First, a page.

The about $2700 Nikon AF-S NIKKOR 70-200mm f/2.8E FL ED VR looks to be a very fine lens but clearly it has an optical formula that is balanced in a way with some drawbacks, including focus shift.
This page shows focus shift of the Nikon AF-S NIKKOR 70-200mm f/2.8E FL ED VR at 200mm at a reproduction ratio of roughly 1:7 (for 200mm). The ratio of 1:7 was chosen because this is a tight head shot distance, thus making that reproduction ratio highly relevant to real world shooting. Sharp eyes are critical in a portrait, hence focus shift is a key performance attribute.
Update: also shows 70mm and 130mm at about a 1:12 reproduction ratio.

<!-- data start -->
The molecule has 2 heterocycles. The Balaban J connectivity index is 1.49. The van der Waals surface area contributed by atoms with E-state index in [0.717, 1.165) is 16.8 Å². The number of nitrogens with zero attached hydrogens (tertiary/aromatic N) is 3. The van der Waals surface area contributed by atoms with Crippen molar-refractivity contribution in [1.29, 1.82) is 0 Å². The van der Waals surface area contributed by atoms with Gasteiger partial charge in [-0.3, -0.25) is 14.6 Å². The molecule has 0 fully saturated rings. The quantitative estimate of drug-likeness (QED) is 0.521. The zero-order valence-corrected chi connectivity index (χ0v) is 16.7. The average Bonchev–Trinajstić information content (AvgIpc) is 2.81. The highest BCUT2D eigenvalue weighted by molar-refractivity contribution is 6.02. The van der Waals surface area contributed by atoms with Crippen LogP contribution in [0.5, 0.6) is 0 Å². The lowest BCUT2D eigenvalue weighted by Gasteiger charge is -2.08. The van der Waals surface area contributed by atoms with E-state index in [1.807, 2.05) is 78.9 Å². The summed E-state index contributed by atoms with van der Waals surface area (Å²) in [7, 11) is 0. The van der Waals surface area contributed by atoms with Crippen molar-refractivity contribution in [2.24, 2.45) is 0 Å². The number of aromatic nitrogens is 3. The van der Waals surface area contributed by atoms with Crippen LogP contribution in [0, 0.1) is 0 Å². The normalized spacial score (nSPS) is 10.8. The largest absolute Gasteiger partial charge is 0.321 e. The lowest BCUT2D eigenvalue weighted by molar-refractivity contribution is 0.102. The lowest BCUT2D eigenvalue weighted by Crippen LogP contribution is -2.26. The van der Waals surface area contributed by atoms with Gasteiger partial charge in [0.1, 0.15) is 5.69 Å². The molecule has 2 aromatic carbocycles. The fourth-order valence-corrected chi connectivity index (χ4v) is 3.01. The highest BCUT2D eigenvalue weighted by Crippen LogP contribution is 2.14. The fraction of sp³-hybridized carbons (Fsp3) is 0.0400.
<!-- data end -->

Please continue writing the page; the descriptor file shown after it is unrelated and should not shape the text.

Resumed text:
Includes crops presented several ways for ease of viewing, from f/2.8 through f/8.
There is a major contextual consideration as to whether the focus shift matters or not: evidence suggests that some cameras such as the Nikon D810 with the latest firmware in fact modify the autofocus system to compensate for focus shift (when conventional AF is used). I confirmed this myself today that there is a very significant behavioral change that depends on shooting aperture. More on this idea in the link above, and it is a behavior I intend to investigate and document. Thanks to reader David C for bringing this feature to my attention—it is rare among cameras and a Very Good Thing, so long as the behavior is understood (it can work against you in some cases). Apparently Nikon slipped in this upgrade a few years ago and made no mention of it. And yet it is a critical behavior that one must understand if focusing manually.